Microelectronics Center (Pusat Mikroelektronika), RISTI, LIPI, MIDC, Eyckman Center, BATAN (nuclear)

Omedata, LEN, INTI, CMI, Harif Tunggal Daya Engineering, Quasar, Tritech Consult, Dirgantara Indonesia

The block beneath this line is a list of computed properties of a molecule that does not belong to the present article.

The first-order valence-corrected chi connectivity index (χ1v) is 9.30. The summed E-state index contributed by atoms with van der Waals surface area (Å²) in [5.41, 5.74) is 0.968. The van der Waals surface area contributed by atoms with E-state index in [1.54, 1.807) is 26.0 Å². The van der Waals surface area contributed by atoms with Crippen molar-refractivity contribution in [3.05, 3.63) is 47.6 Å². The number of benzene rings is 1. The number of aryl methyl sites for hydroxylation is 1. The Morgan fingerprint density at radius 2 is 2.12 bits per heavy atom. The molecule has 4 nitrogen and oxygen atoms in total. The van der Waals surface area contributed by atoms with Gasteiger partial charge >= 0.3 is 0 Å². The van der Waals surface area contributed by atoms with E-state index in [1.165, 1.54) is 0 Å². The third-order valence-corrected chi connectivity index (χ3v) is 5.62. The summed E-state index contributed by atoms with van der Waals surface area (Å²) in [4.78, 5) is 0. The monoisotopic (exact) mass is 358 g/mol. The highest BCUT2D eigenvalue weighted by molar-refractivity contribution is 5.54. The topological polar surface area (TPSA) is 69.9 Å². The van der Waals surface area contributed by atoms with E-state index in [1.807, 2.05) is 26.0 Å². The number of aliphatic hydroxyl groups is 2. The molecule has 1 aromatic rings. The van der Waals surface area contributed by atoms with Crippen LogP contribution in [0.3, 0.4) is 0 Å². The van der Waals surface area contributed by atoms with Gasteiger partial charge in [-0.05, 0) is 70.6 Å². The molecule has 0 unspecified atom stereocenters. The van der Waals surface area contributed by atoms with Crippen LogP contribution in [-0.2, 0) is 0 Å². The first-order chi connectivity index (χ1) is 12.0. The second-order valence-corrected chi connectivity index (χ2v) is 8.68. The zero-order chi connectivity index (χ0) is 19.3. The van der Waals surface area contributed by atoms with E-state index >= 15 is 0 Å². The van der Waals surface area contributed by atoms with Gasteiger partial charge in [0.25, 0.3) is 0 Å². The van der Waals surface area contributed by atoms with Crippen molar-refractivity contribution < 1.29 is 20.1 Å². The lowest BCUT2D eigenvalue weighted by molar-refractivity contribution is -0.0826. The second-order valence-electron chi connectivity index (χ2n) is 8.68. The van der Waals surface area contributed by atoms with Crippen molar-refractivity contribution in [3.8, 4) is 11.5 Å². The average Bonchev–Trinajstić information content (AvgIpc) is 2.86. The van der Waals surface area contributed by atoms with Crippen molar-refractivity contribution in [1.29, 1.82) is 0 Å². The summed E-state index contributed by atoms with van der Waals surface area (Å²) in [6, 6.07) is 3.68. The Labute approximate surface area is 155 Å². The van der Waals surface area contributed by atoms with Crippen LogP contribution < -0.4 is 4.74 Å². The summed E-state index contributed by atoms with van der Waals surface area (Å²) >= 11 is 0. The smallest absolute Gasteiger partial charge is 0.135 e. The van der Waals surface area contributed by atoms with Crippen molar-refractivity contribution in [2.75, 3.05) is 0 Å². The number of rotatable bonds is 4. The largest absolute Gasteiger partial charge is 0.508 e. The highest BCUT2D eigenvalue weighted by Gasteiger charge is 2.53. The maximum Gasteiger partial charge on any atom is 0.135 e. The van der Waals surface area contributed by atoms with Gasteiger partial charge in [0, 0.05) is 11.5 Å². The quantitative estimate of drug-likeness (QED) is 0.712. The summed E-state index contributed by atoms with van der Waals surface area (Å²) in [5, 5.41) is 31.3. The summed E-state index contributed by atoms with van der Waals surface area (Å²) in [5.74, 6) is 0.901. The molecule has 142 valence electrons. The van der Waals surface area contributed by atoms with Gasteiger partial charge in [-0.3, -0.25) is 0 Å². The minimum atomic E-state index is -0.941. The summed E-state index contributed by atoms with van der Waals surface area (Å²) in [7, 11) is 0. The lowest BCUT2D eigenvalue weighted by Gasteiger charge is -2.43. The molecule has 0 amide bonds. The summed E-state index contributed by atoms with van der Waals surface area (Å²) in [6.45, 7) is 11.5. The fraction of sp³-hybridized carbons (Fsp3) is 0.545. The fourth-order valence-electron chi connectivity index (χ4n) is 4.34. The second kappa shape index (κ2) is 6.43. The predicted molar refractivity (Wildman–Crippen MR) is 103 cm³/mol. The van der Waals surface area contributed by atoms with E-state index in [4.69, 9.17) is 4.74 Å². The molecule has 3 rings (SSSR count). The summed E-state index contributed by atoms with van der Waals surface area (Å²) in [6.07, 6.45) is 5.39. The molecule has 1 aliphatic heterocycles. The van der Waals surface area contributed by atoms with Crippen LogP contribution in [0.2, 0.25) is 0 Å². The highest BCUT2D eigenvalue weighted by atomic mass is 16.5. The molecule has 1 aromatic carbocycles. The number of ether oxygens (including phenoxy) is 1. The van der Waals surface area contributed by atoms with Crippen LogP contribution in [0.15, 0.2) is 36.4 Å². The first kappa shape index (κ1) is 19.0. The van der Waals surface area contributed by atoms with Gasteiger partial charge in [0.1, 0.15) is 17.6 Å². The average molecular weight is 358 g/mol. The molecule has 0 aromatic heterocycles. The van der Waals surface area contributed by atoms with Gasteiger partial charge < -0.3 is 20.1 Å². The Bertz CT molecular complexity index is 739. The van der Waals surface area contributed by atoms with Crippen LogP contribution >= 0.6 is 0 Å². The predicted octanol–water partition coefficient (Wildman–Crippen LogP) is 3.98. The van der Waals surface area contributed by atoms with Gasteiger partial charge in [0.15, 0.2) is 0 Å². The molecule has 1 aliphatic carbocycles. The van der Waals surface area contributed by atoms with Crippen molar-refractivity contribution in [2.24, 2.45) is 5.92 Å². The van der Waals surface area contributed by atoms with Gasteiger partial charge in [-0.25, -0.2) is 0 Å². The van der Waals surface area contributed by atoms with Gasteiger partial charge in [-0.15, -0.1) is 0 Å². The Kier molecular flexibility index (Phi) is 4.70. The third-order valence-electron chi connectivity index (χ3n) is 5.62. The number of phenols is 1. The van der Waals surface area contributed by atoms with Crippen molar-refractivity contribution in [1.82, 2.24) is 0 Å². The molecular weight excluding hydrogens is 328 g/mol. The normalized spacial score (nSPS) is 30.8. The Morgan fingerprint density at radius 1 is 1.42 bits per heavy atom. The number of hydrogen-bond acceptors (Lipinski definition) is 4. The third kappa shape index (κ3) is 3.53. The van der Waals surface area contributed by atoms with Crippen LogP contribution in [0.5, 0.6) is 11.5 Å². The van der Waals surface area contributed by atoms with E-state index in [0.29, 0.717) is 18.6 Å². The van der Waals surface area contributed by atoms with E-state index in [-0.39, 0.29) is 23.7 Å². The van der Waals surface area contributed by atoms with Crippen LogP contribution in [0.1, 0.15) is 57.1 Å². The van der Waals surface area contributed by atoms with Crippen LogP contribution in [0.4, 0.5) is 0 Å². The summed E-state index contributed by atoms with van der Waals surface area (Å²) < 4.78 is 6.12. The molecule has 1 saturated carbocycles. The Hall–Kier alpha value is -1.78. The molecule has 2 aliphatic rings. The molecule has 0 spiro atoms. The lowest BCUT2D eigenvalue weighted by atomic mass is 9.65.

PT Telkom, PT POS, PT Kereta Api Indonesia (KAI), PT PLN, PINDAD, Geology Directorate, PT Dahana